Align calculates the average centre of all objects and sets their coordinates on a way that they are all on the same level, also the orientation of the faces will be aligned along the selected axis. This allows you to readjust garbled geometry and make extrude / move / rotate work again in a straight way to get your models maintaining straight orientation. You can apply Align to all types of elements such as faces, vertex and edges.
The local Command set:
The Local Function set of SDF is used to directly alter the objects, insert holes, delete and join geometry. With local functions you connect faces and use the merge tool to re-join open surfaces. This functions are powerful tools if it comes to advanced modelling techniques.
The bridge tool is used to join to faces by creating another instance in between. Bridge is also used to tunnel through objects, if you select to corresponding faces and execute bridge. The following illustrations will show you where and when to use the bridge command. If you just want to join geometry without creating another instance in between, use “Join”.
With “Bridge”, you can connect 2 facing surfaces or edges and join them by creating new geometry in between:
You can continue to join faces and merge the 2 opposing objects together….
Using Bridge to pierce geometry, build tunnels or to remove parts of an object:
Select front and backside of an object, make sure that both faces are aligned to each other, if a face is turned too far away, and is not adjusted near enough for SDF3D to compute a tunnel, the function will warn you with the error message “Operation cannot be run”:
Once you select 2 corresponding faces as in our example on the top and the bottom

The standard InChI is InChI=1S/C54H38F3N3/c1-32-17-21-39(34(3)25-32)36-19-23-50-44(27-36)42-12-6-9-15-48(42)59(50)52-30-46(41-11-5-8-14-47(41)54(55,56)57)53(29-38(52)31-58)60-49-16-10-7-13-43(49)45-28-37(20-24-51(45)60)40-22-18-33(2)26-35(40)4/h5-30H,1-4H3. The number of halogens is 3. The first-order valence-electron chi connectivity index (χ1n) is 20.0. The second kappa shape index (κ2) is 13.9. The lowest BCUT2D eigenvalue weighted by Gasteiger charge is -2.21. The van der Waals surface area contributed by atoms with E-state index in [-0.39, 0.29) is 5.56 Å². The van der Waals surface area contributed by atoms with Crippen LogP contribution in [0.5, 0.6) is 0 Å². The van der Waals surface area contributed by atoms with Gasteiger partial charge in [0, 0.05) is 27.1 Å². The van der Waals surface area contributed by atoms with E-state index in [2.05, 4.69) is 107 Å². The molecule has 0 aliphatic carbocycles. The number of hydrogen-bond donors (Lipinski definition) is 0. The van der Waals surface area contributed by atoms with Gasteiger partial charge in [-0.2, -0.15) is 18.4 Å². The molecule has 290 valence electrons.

of the object, tap the “Bridge” Icon. You should see a result like this:
You can also repeat this step with bordering faces which would result in the following:
And a step further, you get a result like this:
You can also use the bridge command to join edges instead of faces, just carefully select 2 facing edges and run the “Bridge” command:
This allows you to seal open geometry after delete operations. Merge and Bridge operations can be memory intensive, it may be an advantage to save your work before you run more complex local operations.
Merge works in the same way as the bridge command, but does not create an additional instance in between. Instead, it directly attaches 2 selected faces or edges together. Merge can be used to build complex objects out of smaller instances.
This functions helps to remove simple geometry as long as it is connected by one single instance. With more complex geometry, use the delete command and seal the open surface with the bride and merge commands.
Select the mesh to be collapsed:
Collapse removes and seals the geometry:
The “Delete” command removes everything selected without sealing the geometry, use delete to delete objects, faces, vertex and faces as well as so called regions. If you need to seal broken geometry use bridge to close the holes.
Select the geometry you want to delete:
The geometry is deleted and the object opened:
Tap on the Colour indicator icon to show the colour selection dialogue and select a colour to be assigned to your geometry. The Colour select dialogue remembers the last 3 colours you have used. It has a colour brightness and a saturation bar, allowing you to select any colour.
This icon helps you to retrieve colour information from the geometry, so you can reassign the exact colour to other faces.
Use Colorize to assign the selected colour to the selected geometry.
With Colordraw enabled, you can touch any geometry and change its colour.